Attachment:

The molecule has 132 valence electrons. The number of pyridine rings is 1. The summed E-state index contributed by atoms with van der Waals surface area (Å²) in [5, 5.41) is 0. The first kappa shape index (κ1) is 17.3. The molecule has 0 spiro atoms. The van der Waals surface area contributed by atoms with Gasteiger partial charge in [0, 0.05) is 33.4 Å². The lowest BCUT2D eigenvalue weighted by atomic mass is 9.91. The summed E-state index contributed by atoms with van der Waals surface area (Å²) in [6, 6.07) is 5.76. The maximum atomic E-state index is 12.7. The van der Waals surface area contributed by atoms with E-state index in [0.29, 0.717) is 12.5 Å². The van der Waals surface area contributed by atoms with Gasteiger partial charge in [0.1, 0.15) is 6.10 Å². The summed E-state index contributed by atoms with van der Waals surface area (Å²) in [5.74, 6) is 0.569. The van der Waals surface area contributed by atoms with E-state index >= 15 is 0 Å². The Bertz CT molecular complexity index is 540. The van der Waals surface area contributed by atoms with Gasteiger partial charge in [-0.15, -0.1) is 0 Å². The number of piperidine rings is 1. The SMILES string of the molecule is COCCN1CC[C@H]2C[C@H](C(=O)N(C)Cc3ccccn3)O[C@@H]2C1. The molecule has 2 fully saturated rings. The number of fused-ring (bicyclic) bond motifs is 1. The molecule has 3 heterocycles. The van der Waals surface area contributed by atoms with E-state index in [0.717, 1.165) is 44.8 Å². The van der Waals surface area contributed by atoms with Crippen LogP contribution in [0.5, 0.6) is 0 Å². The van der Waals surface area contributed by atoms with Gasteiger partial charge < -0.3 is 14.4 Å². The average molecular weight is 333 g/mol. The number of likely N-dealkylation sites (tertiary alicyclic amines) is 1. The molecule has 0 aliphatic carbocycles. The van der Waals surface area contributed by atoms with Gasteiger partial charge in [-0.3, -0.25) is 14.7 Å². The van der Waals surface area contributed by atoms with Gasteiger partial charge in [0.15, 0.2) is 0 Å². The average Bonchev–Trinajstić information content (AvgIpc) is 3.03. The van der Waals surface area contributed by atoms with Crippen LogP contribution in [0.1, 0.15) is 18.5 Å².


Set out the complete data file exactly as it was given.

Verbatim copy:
The molecule has 132 valence electrons. The number of pyridine rings is 1. The summed E-state index contributed by atoms with van der Waals surface area (Å²) in [5, 5.41) is 0. The first kappa shape index (κ1) is 17.3. The molecule has 0 spiro atoms. The van der Waals surface area contributed by atoms with Gasteiger partial charge in [0, 0.05) is 33.4 Å². The lowest BCUT2D eigenvalue weighted by atomic mass is 9.91. The summed E-state index contributed by atoms with van der Waals surface area (Å²) in [6, 6.07) is 5.76. The maximum atomic E-state index is 12.7. The van der Waals surface area contributed by atoms with E-state index in [0.29, 0.717) is 12.5 Å². The van der Waals surface area contributed by atoms with Gasteiger partial charge in [0.1, 0.15) is 6.10 Å². The summed E-state index contributed by atoms with van der Waals surface area (Å²) in [5.74, 6) is 0.569. The van der Waals surface area contributed by atoms with E-state index >= 15 is 0 Å². The Bertz CT molecular complexity index is 540. The van der Waals surface area contributed by atoms with Gasteiger partial charge in [-0.15, -0.1) is 0 Å². The number of piperidine rings is 1. The SMILES string of the molecule is COCCN1CC[C@H]2C[C@H](C(=O)N(C)Cc3ccccn3)O[C@@H]2C1. The molecule has 2 fully saturated rings. The number of fused-ring (bicyclic) bond motifs is 1. The molecule has 3 heterocycles. The van der Waals surface area contributed by atoms with E-state index in [0.717, 1.165) is 44.8 Å². The van der Waals surface area contributed by atoms with Crippen LogP contribution in [0.5, 0.6) is 0 Å². The van der Waals surface area contributed by atoms with Gasteiger partial charge < -0.3 is 14.4 Å². The average molecular weight is 333 g/mol. The number of likely N-dealkylation sites (tertiary alicyclic amines) is 1. The molecule has 0 aliphatic carbocycles. The van der Waals surface area contributed by atoms with Gasteiger partial charge in [-0.3, -0.25) is 14.7 Å². The van der Waals surface area contributed by atoms with Gasteiger partial charge in [0.15, 0.2) is 0 Å². The average Bonchev–Trinajstić information content (AvgIpc) is 3.03. The van der Waals surface area contributed by atoms with Crippen LogP contribution in [0.1, 0.15) is 18.5 Å².